Paying Your Debts Doesn’t Pay

, , , , , | Working | November 21, 2020

Back in 2005, just after both my parents died in the same year, I fell behind on repayments for a digital camera I had purchased the year before. It was entirely my own fault; I freely admit that. I came to an arrangement with the collection agency that bought up the debt.

Every month, I paid the required amount. After three years it was getting somewhat irksome, £7 a month. I then had the fortune to come into a small win on the National Lottery — £105 I seem to recall. So, I called up the collection agency to verify how much the outstanding debt was currently, and then I told them to pay it off entirely. The clerk on the phone thanked me profusely.

I thought no more about it until about three months later. I got a phone call to my voicemail, asking me to call them up urgently. I called them, and straightaway I got an agent immediately telling me that they had added £60 in penalty fees, cancelled the arrangement, and required immediate and full payment, because I had gone delinquent on the arrangement.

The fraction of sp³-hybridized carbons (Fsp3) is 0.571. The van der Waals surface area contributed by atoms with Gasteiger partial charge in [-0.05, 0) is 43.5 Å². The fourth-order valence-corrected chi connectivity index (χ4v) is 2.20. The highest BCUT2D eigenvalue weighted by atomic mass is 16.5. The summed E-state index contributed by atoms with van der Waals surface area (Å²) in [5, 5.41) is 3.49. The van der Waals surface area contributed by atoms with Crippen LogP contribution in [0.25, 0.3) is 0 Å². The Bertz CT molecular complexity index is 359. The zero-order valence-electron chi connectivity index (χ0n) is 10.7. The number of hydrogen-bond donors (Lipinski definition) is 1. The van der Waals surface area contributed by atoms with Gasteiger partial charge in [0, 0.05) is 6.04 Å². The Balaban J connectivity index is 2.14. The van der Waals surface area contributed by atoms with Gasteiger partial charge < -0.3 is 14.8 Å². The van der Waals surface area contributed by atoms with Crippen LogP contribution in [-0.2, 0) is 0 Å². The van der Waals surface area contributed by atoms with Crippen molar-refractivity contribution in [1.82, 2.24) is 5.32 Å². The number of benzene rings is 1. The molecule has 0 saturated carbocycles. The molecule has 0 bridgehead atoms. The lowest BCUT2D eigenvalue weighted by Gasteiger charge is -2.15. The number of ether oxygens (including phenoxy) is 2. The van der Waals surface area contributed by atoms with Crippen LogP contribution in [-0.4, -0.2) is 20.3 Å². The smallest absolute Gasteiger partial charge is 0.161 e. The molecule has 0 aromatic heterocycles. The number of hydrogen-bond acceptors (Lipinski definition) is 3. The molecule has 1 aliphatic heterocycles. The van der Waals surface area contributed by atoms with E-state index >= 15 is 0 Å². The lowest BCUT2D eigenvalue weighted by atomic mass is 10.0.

I asked how I could go delinquent on an arrangement that had been paid off in full already. He “ummed” and “ahhed” and then finally:

Agent: “It seems our system made an error. Leave it with me; you don’t owe anything.”

A month after that, it happened again, only this time the penalty fee was £120: £60 for the first one, and a second £60 for not paying that. Again, the conversation proceeded in much the same way as before.

Finally, a month after that, a manager called me up and demanded immediate payment of £180 — three penalty fees. I told him to contact my lawyer instead, and that continuing to contact me would constitute harassment, as the debt had been paid off in full. He tried to counter that by saying that in paying it off in full, I had broken the terms of the agreement, therefore the penalty fees were payable.

I got a very nice apology from them a few months later, after my lawyer had finished with them.

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